More Balkan trou­ble brew­ing in re­gion fa­mous for mis­chief

The Washington Times Daily - - WORLD - BY TODD WOOD

As the old say­ing goes, his­tory may not re­peat it­self — but it sure does rhyme. We are see­ing this sce­nario play it­self out in the Balkans. The re­gion is a flash point, a world con­flict wait­ing to hap­pen. Con­sider the charges traded by Al­ba­nia and Ser­bia over ac­ces­sion to the Euro­pean Union. As one re­porter from the re­gional news ser­vice Tsarizm stated, it is ob­vi­ous there is an im­posed peace in the Balkans, a peace that right now looks very frag­ile.

Every­one knows about the as­sas­si­na­tion of Arch­duke Franz Fer­di­nand by a Ser­bian as­sas­sin in Sara­jevo, which touched off World War I. As Rus­sia re­asserts it­self in geopo­lit­i­cal af­fairs, steered by the con­sum­mate states­man Vladimir Putin, the mem­ory of the bomb­ing of Ser­bian forces in the Balkan wars of the 1990s is still fresh in the mem­ory of many Rus­sians.

To this day, if an Amer­i­can goes to a din­ner party in Moscow, the sub­ject of Ser­bia will even­tu­ally come up. Moscow’s de­ter­mi­na­tion to reap­pear on the geopo­lit­i­cal scene can be traced to Rus­sian feel­ings of im­po­tence in the face of NATO airstrikes against their long-term Slavic ally three decades ago.

The ten­sions be­tween Ser­bia and Kosovo, which Bel­grade still sees as a break­away part of the coun­try, have been back in the news lately. Ser­bia wanted to send a train into Kosovo with “Kosovo is Ser­bia” writ­ten all over the out­side in mul­ti­ple lan­guages. The eth­nic ha­treds and clash­ing ter­ri­to­rial claims are still there, smol­der­ing be­neath the agree­ments and the im­posed peace, ready to re­assert them­selves at any time.

Last week, Al­ba­nian Prime Min­is­ter Edi Rama an­gered Ser­bia by hint­ing at a greater Al­ba­nian state from Tirana to Kosovo. Many Al­ba­ni­ans brushed it off as just rhetoric de­signed to pres­sure for the EU to speed up the ac­ces­sion process for cer­tain Balkan states. How­ever, Ser­bia took it se­ri­ously, as a Freudian slip re­veal­ing the true Al­ba­nian agenda.

“If I said that all Serbs should live in one state, I would be hanged from a flag­pole in Brus­sels,” said the Ser­bian Prime Min­is­ter Alek­san­dar Vu­cic.

The cal­dron of con­flicts of in­ter­est has a re­li­gious as­pect that is in­te­gral to un­der­stand­ing the ten­sion. The mas­sive in­flux of Mus­lim refugees into Europe has height­ened the sense of cri­sis. Ser­bia and Rus­sia are po­si­tion­ing them­selves as the pro­tec­tors of the Or­tho­dox faith, us­ing the church to jus­tify a con­quest doc­trine to com­bat Is­lamic forces which have at­tempted to do the same.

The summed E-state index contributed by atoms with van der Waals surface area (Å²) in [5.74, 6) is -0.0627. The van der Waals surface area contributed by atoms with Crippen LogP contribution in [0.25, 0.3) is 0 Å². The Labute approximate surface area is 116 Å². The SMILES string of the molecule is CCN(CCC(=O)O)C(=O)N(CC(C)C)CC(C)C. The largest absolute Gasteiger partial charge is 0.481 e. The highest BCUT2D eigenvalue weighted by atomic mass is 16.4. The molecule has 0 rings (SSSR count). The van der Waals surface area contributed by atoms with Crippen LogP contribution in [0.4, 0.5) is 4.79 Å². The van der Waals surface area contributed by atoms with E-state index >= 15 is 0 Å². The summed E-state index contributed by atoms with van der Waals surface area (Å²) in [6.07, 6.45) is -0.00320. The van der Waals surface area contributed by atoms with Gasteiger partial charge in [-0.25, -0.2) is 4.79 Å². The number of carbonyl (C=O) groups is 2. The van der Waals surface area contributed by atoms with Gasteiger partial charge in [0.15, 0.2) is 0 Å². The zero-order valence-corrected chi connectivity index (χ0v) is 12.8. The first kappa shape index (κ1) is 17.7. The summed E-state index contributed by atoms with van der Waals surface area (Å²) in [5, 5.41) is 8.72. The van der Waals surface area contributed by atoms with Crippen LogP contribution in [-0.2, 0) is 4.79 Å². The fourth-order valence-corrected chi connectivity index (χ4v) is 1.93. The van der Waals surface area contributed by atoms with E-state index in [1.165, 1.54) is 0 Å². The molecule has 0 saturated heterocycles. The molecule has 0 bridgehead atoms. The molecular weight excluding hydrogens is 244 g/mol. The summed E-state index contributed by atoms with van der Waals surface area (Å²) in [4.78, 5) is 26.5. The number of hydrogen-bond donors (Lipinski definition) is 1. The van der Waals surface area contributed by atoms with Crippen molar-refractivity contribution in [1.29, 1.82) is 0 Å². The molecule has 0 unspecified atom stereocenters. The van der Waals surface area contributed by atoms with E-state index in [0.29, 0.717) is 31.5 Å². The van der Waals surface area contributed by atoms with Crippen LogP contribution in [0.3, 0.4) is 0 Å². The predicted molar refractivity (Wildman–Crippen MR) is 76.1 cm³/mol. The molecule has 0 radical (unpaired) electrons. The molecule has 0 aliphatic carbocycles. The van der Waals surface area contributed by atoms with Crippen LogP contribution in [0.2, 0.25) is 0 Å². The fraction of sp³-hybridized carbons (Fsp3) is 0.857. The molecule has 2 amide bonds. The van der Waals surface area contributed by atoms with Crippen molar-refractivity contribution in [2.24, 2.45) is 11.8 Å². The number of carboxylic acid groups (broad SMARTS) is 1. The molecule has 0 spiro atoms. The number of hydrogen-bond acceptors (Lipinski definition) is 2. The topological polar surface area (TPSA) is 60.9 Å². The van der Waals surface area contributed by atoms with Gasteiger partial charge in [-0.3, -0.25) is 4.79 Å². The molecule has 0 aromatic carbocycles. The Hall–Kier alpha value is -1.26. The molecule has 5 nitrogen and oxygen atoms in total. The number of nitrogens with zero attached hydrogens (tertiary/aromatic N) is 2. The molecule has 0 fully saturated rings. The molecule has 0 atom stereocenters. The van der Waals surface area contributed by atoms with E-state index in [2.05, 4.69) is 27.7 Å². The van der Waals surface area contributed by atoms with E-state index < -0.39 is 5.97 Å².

Mace­do­nia and Mon­tene­gro also have large eth­nic Al­ba­nian pop­u­la­tions. The ac­ces­sion of th­ese for­mer Yu­gosla­vian states into NATO has an­gered Mr. Putin. The Krem­lin has en­cour­aged in­sta­bil­ity in the Balkans, at­tempt­ing to lure the coun­tries for the re­gion away from the EU and back into Moscow’s or­bit.

So once again, you have the great pow­ers of the world jock­ey­ing for in­flu­ence in this tiny cor­ner of Europe. The Euro­pean Union is try­ing to keep its great glob­al­ist ex­per­i­ment alive. Moscow is try­ing to recre­ate buf­fer zones and spheres of in­flu­ence on its bor­ders. The U.S. State De­part­ment is in­volved, with old Obama ad­min­is­tra­tion diplo­mats balk­ing at the new Trump “Amer­ica First” doc­trine and push­ing the open bor­der agenda of lib­eral bil­lion­aire Ge­orge Soros through­out the re­gion.

With the world fo­cused on the North Korean threat, the Mid­dle East mess and Bei­jing’s ag­gres­sive be­hav­ior in the South China Sea, global lead­ers will be wise to keep an eye on this no­to­ri­ously volatile cor­ner of the Earth.

● L. Todd Wood is a for­mer spe­cial op­er­a­tions he­li­copter pi­lot and Wall Street debt trader, and has con­trib­uted to Fox Busi­ness, The Moscow Times, Na­tional Re­view, the New York Post and many other pub­li­ca­tions. He can be reached through his web­site, LTod­

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